Four More Years?

Collapsing Colonies: Are GM Crops Killing Bees?
by Gunther Latsch
March 28, 2007
Spiegel Online

A mysterious decimation of bee populations has German beekeepers worried, while a similar phenomenon in the United States is gradually assuming catastrophic proportions. The consequences for agriculture and the economy could be enormous.

Is the mysterous decimation of bee populations in the US and Germany a result of GM crops?

Walter Haefeker is a man who is used to painting grim scenarios. He sits on the board of directors of the German Beekeepers Association (DBIB) and is vice president of the European Professional Beekeepers Association. And because griping is part of a lobbyist’s trade, it is practically his professional duty to warn that “the very existence of beekeeping is at stake.”

The problem, says Haefeker, has a number of causes, one being the varroa mite, introduced from Asia, and another is the widespread practice in agriculture of spraying wildflowers with herbicides and practicing monoculture. Another possible cause, according to Haefeker, is the controversial and growing use of genetic engineering in agriculture.

As far back as 2005, Haefeker ended an article he contributed to the journal Der Kritischer Agrarbericht (Critical Agricultural Report) with an Albert Einstein quote: “If the bee disappeared off the surface of the globe then man would only have four years of life left. No more bees, no more pollination, no more plants, no more animals, no more man.”

Mysterious events in recent months have suddenly made Einstein’s apocalyptic vision seem all the more topical. For unknown reasons, bee populations throughout Germany are disappearing — something that is so far only harming beekeepers. But the situation is different in the United States, where bees are dying in such dramatic numbers that the economic consequences could soon be dire. No one knows what is causing the bees to perish, but some experts believe that the large-scale use of genetically modified plants in the US could be a factor.

Read it here.

And there’s this, submitted by Mariann Wizard:

The mysterious deaths of the honeybees
By CNN’s Amy Sahba
March 29 2007: 5:28 PM EDT

Honeybee colony collapse drives price of honey higher and threatens fruit and vegetable production.

WASHINGTON (CNN) — Beekeepers throughout the United States have been losing between 50 and 90 percent of their honeybees over the past six months, perplexing scientists, driving honey prices higher and threatening fruit and vegetable production.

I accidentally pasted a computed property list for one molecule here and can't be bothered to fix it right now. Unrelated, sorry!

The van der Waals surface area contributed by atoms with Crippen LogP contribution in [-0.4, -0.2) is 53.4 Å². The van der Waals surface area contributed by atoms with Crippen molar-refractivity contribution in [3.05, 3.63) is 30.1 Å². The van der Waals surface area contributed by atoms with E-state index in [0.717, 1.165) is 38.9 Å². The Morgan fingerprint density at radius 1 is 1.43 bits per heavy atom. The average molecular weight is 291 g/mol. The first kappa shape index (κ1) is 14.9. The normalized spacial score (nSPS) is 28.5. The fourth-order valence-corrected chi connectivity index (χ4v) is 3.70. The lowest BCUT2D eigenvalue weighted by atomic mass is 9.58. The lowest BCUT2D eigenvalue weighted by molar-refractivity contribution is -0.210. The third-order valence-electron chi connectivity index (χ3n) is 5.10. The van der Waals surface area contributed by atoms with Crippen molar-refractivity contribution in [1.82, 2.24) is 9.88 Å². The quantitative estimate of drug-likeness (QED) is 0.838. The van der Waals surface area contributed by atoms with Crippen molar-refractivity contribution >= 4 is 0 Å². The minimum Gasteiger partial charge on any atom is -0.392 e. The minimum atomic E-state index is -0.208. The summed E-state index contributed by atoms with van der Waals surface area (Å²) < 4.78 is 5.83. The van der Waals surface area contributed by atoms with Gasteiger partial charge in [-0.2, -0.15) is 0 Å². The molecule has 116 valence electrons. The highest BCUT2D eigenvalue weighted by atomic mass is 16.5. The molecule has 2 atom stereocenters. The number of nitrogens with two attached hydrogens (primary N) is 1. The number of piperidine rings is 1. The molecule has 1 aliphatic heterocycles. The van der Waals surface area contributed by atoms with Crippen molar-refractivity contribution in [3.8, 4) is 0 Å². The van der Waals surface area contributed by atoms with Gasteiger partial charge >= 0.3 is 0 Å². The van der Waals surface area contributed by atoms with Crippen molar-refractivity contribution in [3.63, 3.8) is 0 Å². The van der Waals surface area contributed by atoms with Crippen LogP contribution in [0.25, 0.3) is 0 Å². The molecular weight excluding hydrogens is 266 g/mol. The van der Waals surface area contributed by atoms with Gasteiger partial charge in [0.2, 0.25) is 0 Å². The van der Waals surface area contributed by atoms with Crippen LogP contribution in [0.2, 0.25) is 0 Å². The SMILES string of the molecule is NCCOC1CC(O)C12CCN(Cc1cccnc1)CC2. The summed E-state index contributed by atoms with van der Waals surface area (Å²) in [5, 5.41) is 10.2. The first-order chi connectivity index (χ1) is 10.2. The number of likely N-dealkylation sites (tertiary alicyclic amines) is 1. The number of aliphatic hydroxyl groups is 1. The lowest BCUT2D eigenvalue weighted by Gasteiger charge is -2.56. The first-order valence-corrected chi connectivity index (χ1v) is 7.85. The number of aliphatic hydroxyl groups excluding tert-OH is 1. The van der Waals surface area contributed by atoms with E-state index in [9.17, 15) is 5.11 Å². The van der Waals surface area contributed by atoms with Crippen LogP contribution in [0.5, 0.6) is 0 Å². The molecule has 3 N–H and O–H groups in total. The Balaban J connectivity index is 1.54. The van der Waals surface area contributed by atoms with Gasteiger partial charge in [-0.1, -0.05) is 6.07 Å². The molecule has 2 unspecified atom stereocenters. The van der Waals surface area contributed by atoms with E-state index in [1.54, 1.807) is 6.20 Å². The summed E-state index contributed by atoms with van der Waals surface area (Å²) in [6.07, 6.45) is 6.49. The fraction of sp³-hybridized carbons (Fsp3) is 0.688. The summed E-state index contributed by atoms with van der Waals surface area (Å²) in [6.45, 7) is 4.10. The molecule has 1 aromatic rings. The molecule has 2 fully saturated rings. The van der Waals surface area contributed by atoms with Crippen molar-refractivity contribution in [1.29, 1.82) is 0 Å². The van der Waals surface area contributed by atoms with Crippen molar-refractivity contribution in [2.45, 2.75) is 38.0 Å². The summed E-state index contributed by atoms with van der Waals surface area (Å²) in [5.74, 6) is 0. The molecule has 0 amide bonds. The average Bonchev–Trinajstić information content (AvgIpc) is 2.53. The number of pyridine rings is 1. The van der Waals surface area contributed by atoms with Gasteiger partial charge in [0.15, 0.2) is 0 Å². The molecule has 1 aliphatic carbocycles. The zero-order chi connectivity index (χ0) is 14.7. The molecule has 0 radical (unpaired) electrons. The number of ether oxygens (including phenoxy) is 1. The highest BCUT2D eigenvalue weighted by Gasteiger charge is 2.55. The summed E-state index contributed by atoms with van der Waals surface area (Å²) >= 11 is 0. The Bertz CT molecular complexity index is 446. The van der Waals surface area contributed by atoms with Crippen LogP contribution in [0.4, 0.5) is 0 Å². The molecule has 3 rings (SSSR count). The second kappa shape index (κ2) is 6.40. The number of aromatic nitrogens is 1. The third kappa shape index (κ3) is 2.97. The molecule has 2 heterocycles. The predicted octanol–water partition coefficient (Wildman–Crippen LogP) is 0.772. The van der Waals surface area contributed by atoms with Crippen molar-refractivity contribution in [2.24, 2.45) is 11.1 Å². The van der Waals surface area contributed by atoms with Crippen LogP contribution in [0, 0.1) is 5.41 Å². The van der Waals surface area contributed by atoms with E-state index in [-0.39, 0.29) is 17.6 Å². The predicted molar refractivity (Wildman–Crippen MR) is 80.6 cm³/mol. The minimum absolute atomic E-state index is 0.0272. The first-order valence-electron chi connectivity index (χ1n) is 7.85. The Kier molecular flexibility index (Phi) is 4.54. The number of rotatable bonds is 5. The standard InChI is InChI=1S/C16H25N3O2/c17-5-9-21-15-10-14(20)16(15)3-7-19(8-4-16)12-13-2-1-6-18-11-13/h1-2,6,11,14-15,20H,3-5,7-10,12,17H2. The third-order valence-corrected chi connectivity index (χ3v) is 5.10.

At a House Agricultural Subcommittee hearing in Washington, D.C., today, members of various organizations came together to share their concerns about what they have been calling the “Colony Collapse Disorder,” or CCD.

Honeybees have been mysteriously dying across the United States, sending honey prices higher and threatening the agriculture industry.
Beginning in October 2006, beekeepers from 24 states reported that hundreds of thousands of their bees were dying and their colonies were being devastated.

In December 2006, beekeepers’ associations, scientists and officials formed the CCD working group, in hopes of identifying the cause and solving the problem of CCD.

Most of the beekeepers who have recently reported heavy losses associated with CCD are large commercial migratory beekeepers, some of whom are losing 50 percent to 90 percent of their colonies.

Read it here.

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2 Responses to Four More Years?

  1. tmpgrace says:

    I appreciate your concern about GM crops, but I believe that you are jumping to conclusions. There could be many explanations, including pesticide use, diseases not yet identified, etc. Remember, that people have been selectively breeding for characteristics of plants and animals for many millennia, so let’s not just apply the latest bugbear to every unexplained problem.

  2. Mariann says:

    Passover starts Monday evening, and today I met with the Mother-Out-Law to discuss the seder meal. My specialty is charoses, a heady concoction of apples, walnuts & raisins, chopped and steeped overnight [or longer] in red wine & honey. Lots of honey.

    This year, whatever spring festival(s) we observe, let us spare a good thought for the bees; may they be passed over, survive whatever is plaguing them, live long and prosper.

    “Three-quarters of the world’s 250,000 flowering plants… require pollination…”

    I feel a bit as those ancient Hebrews may have felt, waiting to leave Egypt, wondering if the plagues would destroy them, too. Some of my friends are worried about potential war with Iran. But this thing with the bees bothers me more. Lots more…

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